That cost me a couple of days.

Yikes.

In one of the earlier iterations, rather than passing in all notifications in one go, I was looping through each notification and passing it to the schedule method.

As it happens, the schedule method can take either a single object or an array of objects:

$cordovaLocalNotification.schedule(itemsToSchedule);

But as noted in the docs, passing them in one by one does not work reliably. This manifest itself as a really odd bug where only some of the notifications would pop up on the device. If I had any hair, it would certainly have been torn out in frustration at this point.

So, erm, yeah... RTFM :/

One ID, But Multiple Hours?

One last point of potential confusion is this section:

_.each(notifications, function(tweetHour, timestampKey) {
    timestampKey = parseInt(timestampKey);

    itemsToSchedule.push({
        id: timestampKey,
        title: "TweetHours are Starting",
        text: tweetHour.message,
        at: new Date(moment(timestampKey,'X').toISOString()),
        badge: tweetHour.badges,
        every: 'week'
    });
});

This looks as though you may hit upon a bug where if two hours start at the same time, they would have the same ID.

However, during the previous steps, any TweetHours occuring on the same hour - e.g. if two TweetHours both began at 9am on a Monday - then they will be joined together.

This flows back to how I mentioned about ensuring that the data passed in is already nicely formatted for the Notification Service. At this stage, all we want to worry about is getting those hours in to the scheduler, not also having to format them so they behave nicely.

With this complete, we can simply pass in the resulting array of nicely formatted hours to our Cordova Local Notification Scheduler, and all works as expected.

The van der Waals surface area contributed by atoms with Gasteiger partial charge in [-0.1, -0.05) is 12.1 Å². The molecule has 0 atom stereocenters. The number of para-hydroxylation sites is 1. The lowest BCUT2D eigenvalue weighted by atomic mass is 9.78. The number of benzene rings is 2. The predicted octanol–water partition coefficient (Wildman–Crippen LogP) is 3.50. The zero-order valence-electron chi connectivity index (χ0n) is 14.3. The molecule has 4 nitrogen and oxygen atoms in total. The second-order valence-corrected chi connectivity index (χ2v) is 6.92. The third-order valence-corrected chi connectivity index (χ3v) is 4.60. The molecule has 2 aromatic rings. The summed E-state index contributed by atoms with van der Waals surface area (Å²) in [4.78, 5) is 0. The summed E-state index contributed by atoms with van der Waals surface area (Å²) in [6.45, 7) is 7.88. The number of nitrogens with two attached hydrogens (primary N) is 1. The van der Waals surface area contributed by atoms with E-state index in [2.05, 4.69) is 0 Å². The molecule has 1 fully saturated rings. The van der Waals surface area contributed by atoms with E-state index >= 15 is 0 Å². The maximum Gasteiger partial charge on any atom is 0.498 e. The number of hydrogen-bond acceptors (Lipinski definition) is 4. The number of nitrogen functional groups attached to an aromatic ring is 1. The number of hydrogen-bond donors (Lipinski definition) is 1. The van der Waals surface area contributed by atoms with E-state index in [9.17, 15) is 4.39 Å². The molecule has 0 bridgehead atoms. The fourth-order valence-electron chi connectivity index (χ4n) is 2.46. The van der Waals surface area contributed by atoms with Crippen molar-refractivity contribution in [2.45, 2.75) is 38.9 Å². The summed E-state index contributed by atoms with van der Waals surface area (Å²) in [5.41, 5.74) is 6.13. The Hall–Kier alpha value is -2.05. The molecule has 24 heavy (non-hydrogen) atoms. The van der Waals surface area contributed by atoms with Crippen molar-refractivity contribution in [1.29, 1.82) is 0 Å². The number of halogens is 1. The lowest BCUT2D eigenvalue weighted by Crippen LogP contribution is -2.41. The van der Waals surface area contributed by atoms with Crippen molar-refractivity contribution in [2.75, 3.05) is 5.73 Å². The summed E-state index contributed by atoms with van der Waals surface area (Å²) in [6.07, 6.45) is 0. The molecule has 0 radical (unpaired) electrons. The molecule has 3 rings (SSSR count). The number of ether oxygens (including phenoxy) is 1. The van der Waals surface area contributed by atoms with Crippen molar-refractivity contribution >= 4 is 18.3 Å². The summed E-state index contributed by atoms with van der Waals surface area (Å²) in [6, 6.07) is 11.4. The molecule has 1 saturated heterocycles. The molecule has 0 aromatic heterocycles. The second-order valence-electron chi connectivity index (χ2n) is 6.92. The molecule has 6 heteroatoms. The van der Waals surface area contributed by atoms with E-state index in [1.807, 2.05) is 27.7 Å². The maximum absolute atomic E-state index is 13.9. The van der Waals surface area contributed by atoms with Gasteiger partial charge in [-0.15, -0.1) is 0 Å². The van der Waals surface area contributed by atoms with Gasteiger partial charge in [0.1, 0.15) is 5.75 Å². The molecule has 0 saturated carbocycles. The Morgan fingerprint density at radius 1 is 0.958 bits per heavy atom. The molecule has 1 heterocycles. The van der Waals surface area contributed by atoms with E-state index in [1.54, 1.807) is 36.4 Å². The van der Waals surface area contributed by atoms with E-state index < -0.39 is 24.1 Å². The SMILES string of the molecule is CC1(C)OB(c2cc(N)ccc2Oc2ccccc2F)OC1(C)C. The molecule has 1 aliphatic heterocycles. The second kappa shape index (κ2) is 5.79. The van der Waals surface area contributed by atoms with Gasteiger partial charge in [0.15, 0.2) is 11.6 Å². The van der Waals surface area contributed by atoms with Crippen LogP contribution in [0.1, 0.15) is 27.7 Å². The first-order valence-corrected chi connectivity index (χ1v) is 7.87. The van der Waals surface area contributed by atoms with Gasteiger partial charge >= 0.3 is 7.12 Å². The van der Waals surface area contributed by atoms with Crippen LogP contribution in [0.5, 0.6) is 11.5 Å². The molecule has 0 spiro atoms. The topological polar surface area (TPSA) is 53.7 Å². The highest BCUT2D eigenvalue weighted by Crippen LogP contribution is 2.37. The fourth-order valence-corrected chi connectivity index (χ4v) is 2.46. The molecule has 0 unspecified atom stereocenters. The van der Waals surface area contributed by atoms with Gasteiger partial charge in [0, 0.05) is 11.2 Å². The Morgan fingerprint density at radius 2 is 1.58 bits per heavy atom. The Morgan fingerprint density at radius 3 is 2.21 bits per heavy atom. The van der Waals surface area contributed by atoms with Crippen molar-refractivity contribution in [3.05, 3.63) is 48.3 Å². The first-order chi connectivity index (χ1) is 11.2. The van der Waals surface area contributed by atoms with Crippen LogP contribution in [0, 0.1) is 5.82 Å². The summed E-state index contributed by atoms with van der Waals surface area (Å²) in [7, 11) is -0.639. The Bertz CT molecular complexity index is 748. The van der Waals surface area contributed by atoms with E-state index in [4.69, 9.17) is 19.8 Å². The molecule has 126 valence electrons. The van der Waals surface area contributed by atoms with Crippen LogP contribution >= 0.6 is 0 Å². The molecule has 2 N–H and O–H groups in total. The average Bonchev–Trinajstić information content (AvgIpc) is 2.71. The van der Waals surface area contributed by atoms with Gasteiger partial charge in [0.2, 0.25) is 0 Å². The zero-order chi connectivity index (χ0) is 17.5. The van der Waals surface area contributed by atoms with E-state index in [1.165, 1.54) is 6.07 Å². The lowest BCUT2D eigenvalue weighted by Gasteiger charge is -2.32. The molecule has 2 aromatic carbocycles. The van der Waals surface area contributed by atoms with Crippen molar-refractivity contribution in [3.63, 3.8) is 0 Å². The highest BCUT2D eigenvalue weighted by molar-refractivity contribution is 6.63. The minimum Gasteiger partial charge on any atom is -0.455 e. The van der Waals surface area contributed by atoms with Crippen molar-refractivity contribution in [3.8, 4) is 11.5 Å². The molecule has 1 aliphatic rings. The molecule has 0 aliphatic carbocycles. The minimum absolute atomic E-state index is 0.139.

It's hard to make an automated test for this as $ionicPlatform.ready(function () { would consistently break the tests.

Fortunately, because the other steps are tested, it keeps the potential cause of problems down to only a very small amount of code. Code that did give me many a headache, but it did help narrow down where to look in the manual ;)

Guts And Glory

With this step done, we don't need to pass any result on as there is no further command in our sequence.

We can simply return true and be happy.

At this point, our hours will pop up and display nicely on our device. Any device.

And that's the beauty of Ionic.


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Episodes in this series

# Title Duration
1 Preview of The App 02:17
2 TweetHours Extended App Preview and Build Demo 08:56
3 Ionic Contact Form Demo with Behat 3 Testing the Back-End 13:51
4 Mobile App Front End Behaviour Driven Development (BDD) with Jasmine and Karma 21:36
5 From Fake To Real Data on Back End and Front 23:04
6 Ionic Contact Form with Symfony2 and Angular Validations 05:44
7 The Moon Shot (Or How Not To Launch A Mobile App in 2015) 12:04
8 Commangular and TweetHours - Part 1 - Updating our Chosen Hours 07:23
9 Preparing TweetHours for Native Local Notifications 11:47
10 Displaying Local Notifications in Ionic 11:20